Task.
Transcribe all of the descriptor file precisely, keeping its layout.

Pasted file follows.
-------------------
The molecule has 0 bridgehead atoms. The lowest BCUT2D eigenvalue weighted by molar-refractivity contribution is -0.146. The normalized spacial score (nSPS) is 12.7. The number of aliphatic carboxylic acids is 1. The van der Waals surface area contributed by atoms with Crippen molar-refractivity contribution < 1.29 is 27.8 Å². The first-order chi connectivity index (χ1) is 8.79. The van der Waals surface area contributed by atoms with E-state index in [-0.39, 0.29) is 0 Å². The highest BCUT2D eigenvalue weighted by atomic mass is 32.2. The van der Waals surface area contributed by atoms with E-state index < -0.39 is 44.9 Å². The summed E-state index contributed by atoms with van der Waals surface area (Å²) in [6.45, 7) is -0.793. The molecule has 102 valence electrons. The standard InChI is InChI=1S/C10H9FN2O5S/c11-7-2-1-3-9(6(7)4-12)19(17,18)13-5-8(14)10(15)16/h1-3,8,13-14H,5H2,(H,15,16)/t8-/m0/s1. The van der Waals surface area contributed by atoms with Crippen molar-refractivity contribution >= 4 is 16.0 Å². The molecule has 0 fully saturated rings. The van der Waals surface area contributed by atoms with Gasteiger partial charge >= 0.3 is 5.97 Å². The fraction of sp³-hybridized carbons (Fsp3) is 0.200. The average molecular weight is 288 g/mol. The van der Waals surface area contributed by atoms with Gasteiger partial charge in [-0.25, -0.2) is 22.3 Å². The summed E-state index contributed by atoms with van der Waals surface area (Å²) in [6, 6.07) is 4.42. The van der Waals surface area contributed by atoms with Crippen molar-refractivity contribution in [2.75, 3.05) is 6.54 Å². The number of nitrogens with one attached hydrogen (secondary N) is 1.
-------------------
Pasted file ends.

The molecule has 0 bridgehead atoms. The lowest BCUT2D eigenvalue weighted by molar-refractivity contribution is -0.146. The normalized spacial score (nSPS) is 12.7. The number of aliphatic carboxylic acids is 1. The van der Waals surface area contributed by atoms with Crippen molar-refractivity contribution < 1.29 is 27.8 Å². The first-order chi connectivity index (χ1) is 8.79. The van der Waals surface area contributed by atoms with E-state index in [-0.39, 0.29) is 0 Å². The highest BCUT2D eigenvalue weighted by atomic mass is 32.2. The van der Waals surface area contributed by atoms with E-state index < -0.39 is 44.9 Å². The summed E-state index contributed by atoms with van der Waals surface area (Å²) in [6.45, 7) is -0.793. The molecule has 102 valence electrons. The standard InChI is InChI=1S/C10H9FN2O5S/c11-7-2-1-3-9(6(7)4-12)19(17,18)13-5-8(14)10(15)16/h1-3,8,13-14H,5H2,(H,15,16)/t8-/m0/s1. The van der Waals surface area contributed by atoms with Crippen molar-refractivity contribution >= 4 is 16.0 Å². The molecule has 0 fully saturated rings. The van der Waals surface area contributed by atoms with Gasteiger partial charge >= 0.3 is 5.97 Å². The fraction of sp³-hybridized carbons (Fsp3) is 0.200. The average molecular weight is 288 g/mol. The van der Waals surface area contributed by atoms with Gasteiger partial charge in [-0.25, -0.2) is 22.3 Å². The summed E-state index contributed by atoms with van der Waals surface area (Å²) in [6, 6.07) is 4.42. The van der Waals surface area contributed by atoms with Crippen molar-refractivity contribution in [2.75, 3.05) is 6.54 Å². The number of nitrogens with one attached hydrogen (secondary N) is 1.